Gold Standard Chorus supports youth music programs with annual concert benefit
It’s actually pretty miraculous what they pull off,” says Alice Hughes, choir teacher and Visual & Performing Arts Chair at Pacific Collegiate School, regarding “Sing For Your Life,” the annual concert benefit put on by the Gold Standard Barbershop Chorus. “And the fact that they’re doing it out of their love for music and a desire to keep music strong in schools—the kids really recognize and appreciate that.”
For the last 10 years, the 20-plus members of Gold Standard have demonstrated their unfaltering support for local choral music programs through the event, which kicks off on Sunday, Nov. 4. The purpose of “Sing For Your Life” is to expose the community to barbershop harmony and other forms of vocal music, and, most importantly, to raise funds for local high schools.
From its modest start with a single high school choir, the benefit has grown to encompass performances by 10 choirs—a total of about 350 students—and has been split into a matinee and an evening show, both held at The Civic Auditorium. This year’s participants include Santa Cruz, Scotts Valley, Soquel, and Aptos high schools (to name a few), along with a guest quartet, The B-Sides.
“It’s really neat getting to go to the schools after the benefit to give them the checks for the funds they earned through ‘Sing For Your Life,’” notes Jordan Johnson, director of Gold Standard. “Mostly because I know it will support their programs, and allow them to do things they wouldn’t have been able to do otherwise.”
Since its inception, “Sing For Your Life” has raised a total of $58,000, one hundred percent of which went directly back to the school choir programs.
Hughes’ choir at Pacific Collegiate has been involved in the benefit for the past six years. They have found that the funds garnered at “Sing For Your Life” make a tremendous difference each year—whether they’re used to purchase new choral music, pay off the royalties to perform certain pieces of music, or otherwise.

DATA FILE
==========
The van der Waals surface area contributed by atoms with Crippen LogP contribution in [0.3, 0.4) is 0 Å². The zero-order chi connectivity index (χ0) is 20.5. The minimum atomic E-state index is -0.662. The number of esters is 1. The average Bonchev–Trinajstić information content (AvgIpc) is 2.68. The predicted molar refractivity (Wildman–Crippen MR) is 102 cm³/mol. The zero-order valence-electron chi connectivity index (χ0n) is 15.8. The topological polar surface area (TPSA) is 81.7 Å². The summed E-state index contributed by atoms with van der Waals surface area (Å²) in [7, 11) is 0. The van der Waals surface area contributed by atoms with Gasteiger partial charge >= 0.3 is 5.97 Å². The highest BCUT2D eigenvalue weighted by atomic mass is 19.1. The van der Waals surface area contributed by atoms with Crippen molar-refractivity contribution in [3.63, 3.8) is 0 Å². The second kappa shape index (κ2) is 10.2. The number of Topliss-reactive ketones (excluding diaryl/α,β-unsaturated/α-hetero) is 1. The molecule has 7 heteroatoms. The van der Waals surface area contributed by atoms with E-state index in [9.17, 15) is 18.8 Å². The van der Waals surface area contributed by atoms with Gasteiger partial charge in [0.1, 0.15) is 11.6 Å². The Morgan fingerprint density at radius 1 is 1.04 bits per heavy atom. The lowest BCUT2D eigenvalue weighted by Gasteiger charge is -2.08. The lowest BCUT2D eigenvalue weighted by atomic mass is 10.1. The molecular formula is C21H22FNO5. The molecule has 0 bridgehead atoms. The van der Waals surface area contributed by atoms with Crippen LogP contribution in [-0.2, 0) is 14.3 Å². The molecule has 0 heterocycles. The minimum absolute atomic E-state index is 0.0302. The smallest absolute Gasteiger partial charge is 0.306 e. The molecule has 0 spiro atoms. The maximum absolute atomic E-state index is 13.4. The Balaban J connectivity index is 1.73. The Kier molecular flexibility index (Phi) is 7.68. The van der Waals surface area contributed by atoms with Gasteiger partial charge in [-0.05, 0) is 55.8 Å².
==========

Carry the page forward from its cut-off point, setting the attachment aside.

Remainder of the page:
“We use the funds to cover the cost of an accompanist, occasionally to buy new uniforms, and especially to alleviate expenses from traveling. It helps cover costs so that every student can participate without having to pay too much out of pocket,” explains Hughes. Plus, “[the students] get to see firsthand that what they work on makes a difference, and that they are part of a larger whole—this event really facilitates that.”
Each participating school receives funds based on the number of tickets they sell to the event. “We have the students only sell tickets,” says Nick Roberto, president of Gold Standard and a former “Sing For Your Life” participant. “We try to take the brunt of the money raising, we don’t want to impose anything on the choirs or their teachers.”
Consequently, it is the members of Gold Standard that seek out sponsors to cover the costs of renting The Civic, buying the music for the grand finale, printing tickets, and anything else required to put on the performance. In years when sponsors don’t cover all of the expenses, Gold Standard members have been known to pay for certain aspects of the production from their personal funds.
“Moving to The Civic really raised the bar, not only in terms of what caliber of show we could put on, but also what we need to do in order to put it on,” explains Johnson. “We’re still a really small organization; right now we are a group of about 20. Realistically if we want to put on productions of this scale every year we need to be something like 50.”
That’s why in addition to helping support local schools, Gold Standard uses “Sing For Your Life” as an opportunity to spread the word about their group and (hopefully) recruit more members. At the end of the day, it’s all about keeping music alive.
“All I can hope is for audience members to walk away saying, ‘Wow, that was incredible, maybe I can do that too,’” says Johnson. “It’s not just a message for the kids in the choir, it’s for everybody in the community, that you can sing too. There’s nothing magical about it, you can learn it, and there are people like us who will help you develop it.”
“Sing For Your Life” takes place at 1 p.m. and 7 p.m. Sunday, Nov. 4, at The Civic Auditorium, 307 Church St., Santa Cruz. Tickets are $15/adv, $20/door. For ticket information, call 218-1771, or visit www.santacruztickets.com.
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